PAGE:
Dynamic control of decision and movement speed in the human basal ganglia.

Herz DM
Bange M
Gonzalez-Escamilla G
Auer M
Ashkan K
Fischer P
Tan H
Bogacz R
Muthuraman M
Groppa S
Brown P

People often have to adjust the speed at which they think and act, for example when faced with difficult choices or time pressure. Here, we studied whether and how a brain area called the subthalamic nucleus contributes to this. We discovered that the human subthalamic nucleus can separately control the speed of decisions and movement, and that this control can work independently on each side of the body.

Scientific Abstract

To optimally adjust our behavior to changing environments we need to both adjust the speed of our decisions and movements. Yet little is known about the extent to which these processes are controlled by common or separate mechanisms. Furthermore, while previous evidence from computational models and empirical studies suggests that the basal ganglia play an important role during adjustments of decision-making, it remains unclear how this is implemented. Leveraging the opportunity to directly access the subthalamic nucleus of the basal ganglia in humans undergoing deep brain stimulation surgery, we here combine invasive electrophysiological recordings, electrical stimulation and computational modelling of perceptual decision-making. We demonstrate that, while similarities between subthalamic control of decision- and movement speed exist, the causal contribution of the subthalamic nucleus to these processes can be disentangled. Our results show that the basal ganglia independently control the speed of decisions and movement for each hemisphere during adaptive behavior.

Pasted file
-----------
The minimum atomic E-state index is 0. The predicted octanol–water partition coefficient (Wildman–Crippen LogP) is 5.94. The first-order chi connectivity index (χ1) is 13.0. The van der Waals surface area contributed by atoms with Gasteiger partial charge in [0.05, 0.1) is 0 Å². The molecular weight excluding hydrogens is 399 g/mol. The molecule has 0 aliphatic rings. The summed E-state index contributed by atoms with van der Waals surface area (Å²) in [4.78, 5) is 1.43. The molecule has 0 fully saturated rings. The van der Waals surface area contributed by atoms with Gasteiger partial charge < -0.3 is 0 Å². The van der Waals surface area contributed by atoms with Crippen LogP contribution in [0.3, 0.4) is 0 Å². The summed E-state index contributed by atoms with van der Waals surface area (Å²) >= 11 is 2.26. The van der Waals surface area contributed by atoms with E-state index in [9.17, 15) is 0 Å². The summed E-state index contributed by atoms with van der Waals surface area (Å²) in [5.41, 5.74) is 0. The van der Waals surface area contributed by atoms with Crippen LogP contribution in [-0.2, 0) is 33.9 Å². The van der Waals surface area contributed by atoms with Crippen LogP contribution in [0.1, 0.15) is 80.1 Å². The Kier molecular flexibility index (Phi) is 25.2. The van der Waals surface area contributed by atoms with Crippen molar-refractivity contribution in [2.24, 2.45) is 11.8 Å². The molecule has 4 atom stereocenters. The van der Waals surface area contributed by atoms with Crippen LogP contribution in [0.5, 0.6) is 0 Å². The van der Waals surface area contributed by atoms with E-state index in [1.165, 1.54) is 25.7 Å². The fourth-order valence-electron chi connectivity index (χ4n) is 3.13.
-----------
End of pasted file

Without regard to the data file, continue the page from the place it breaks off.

Left, a cartoon of a study participant performing the behavioral task. Right, some sample data from the study.
We recorded subthalamic nucleus (STN) activity and applied bursts of stimulation to the STN while people with Parkinson’s performed a perceptual decision-making task. Participants had to be either as accurate as possible or as fast as possible, and indicated their choice by gripping a device called a dynanometer. STN stimulation modulated participants’ abilities to adjust reaction and movement times in distinct time windows and independently from each other.

2022. Nat Commun, 13(1):7530.

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